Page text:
Although facing competition from Berlin Gallery weekend and, to a lesser extent, Art Monte Carlo, the Brussels Fair closed its doors on a rather cheerful note.
The participants, especially those from Germany, were worried about the show coinciding with the Berlin Gallery weekend. "It would certainly make sense to change the dates. But which ones to choose? The calendar is so crowded," says Parisa Kind, from the gallery of the same name. "Sales were lower than we expected," the gallery owner adds, "but you can’t blame the organisers, who are doing their best. I think there are too many players running after too few collectors. There's not much left for little ones like me.” She sold three works by Hannes Michanek fetching around €2,500 and one for €25,000 just before closing. Even if they left empty-handed, other gallery owners were satisfied. "The works we presented were ‘difficult’”, says Luca Barbeni. “Selling wasn’t necessarily our main goal. I’m confident we’ll make some sales in the coming months. Our gallery (NOME) won the Discovery Prize."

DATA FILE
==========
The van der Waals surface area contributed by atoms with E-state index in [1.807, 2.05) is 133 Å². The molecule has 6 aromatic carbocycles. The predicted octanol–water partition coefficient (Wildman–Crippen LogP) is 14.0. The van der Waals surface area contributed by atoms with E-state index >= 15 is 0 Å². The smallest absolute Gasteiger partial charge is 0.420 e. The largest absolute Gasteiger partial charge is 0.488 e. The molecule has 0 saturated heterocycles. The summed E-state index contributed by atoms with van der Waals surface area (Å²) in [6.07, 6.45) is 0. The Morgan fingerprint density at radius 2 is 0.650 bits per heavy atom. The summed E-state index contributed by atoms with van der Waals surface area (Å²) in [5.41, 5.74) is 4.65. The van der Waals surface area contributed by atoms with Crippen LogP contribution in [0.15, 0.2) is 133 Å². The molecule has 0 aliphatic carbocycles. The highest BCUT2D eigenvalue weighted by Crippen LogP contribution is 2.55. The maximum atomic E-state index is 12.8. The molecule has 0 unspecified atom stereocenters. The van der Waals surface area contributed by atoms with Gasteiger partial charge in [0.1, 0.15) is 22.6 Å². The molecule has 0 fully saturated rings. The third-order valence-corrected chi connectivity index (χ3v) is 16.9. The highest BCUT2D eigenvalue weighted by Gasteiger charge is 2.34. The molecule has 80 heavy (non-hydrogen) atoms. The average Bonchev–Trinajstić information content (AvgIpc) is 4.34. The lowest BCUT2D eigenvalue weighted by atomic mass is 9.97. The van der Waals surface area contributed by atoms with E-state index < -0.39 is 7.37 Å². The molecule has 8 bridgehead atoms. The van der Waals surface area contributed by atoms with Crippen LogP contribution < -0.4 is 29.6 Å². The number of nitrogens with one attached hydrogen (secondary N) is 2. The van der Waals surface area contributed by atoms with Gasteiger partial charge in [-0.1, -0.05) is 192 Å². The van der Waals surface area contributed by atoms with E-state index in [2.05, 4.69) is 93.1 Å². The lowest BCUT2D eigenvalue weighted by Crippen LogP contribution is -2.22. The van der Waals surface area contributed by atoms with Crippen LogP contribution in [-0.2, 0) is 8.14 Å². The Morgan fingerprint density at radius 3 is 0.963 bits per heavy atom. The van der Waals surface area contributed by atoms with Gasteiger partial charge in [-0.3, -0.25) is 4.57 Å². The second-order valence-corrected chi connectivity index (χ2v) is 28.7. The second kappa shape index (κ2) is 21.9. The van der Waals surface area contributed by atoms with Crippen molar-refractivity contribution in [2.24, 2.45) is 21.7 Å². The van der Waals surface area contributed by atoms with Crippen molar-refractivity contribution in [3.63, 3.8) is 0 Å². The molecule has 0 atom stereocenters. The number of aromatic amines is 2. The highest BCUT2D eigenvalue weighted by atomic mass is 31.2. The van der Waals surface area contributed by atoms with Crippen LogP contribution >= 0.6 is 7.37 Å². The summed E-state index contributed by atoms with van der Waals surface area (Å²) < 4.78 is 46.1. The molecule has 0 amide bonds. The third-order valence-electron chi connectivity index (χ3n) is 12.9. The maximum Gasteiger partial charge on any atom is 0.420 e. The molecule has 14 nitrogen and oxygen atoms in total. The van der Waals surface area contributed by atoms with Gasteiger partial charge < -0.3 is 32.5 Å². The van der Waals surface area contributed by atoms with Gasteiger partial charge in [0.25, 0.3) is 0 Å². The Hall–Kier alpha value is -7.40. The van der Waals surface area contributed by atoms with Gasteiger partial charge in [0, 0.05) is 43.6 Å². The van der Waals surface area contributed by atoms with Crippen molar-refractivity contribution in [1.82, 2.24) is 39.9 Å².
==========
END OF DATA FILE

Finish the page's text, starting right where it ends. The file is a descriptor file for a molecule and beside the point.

There were many sales at many exhibitors, especially for the most affordable works. Mario Ferreira da Silva (Lehmann + Silva) could not be happier. A real sell-out!" He presented a solo show of João Gabriel's paintings, between €1,600 and €16,000 each. "This is our best Art Brussels in seven years. We’ve sold about 20 works by each artist," says Steve Turner, who offered Hannah Epstein's textile murals and Kevin McNamee-Tweed's ceramics, reasonably priced between €500 and €3,500. Jeanine Hofland, from Althuis Hofland Fine Arts, said she "met many new collectors and curators, including foreigners, as well as many young buyers. She placed works from €1,000 to €14,000. Paid by the artist - whose concept ("the artist pays the stand") intrigued visitors and the press - presented a solo show by Yannick Ganseman, where the pieces sold for between €2,400 and €4,840. Ernst Higer, on the other hand, became involved with a very important new collector, "who will follow our African artists." Olivier Vrankenne (OV Project) confided enthusiastically: "Bernard Blistène (director of the Musée National d’Art Moderne-Centre Pompidou, editor's note) and Hans-Ulrich Obrist (artistic director of the Serpentine in London, Ed.) loved my project, 1919-2019: Cut-Copy-Paste!", which associated works on the stand based on collage. The gallery sold one work by Max Ernst, one by Martin Kippenberger, four major works by Ettore Sottsass, two works by Richard Nonas, three by John Stezaker and Paul Lee, one work by Virginia Overton, one by Pierre Charpin, six works by Nathalie Campion, five by Philadelphia Wireman, one by Francis Picabia, two works by Gerrit Rietveld, one by Max Bucaille and several works by Louise Lawler between €5,000 and €150,000. This bodes well for next year. "What I like about Art Brussels is that it really analyses the feedback from exhibitors and visitors and then acts accordingly,” says Harlan Levey, who sold 20 works ranging from €2,300 to €85,000. “The fair improves year on year. We can't wait for 2020!”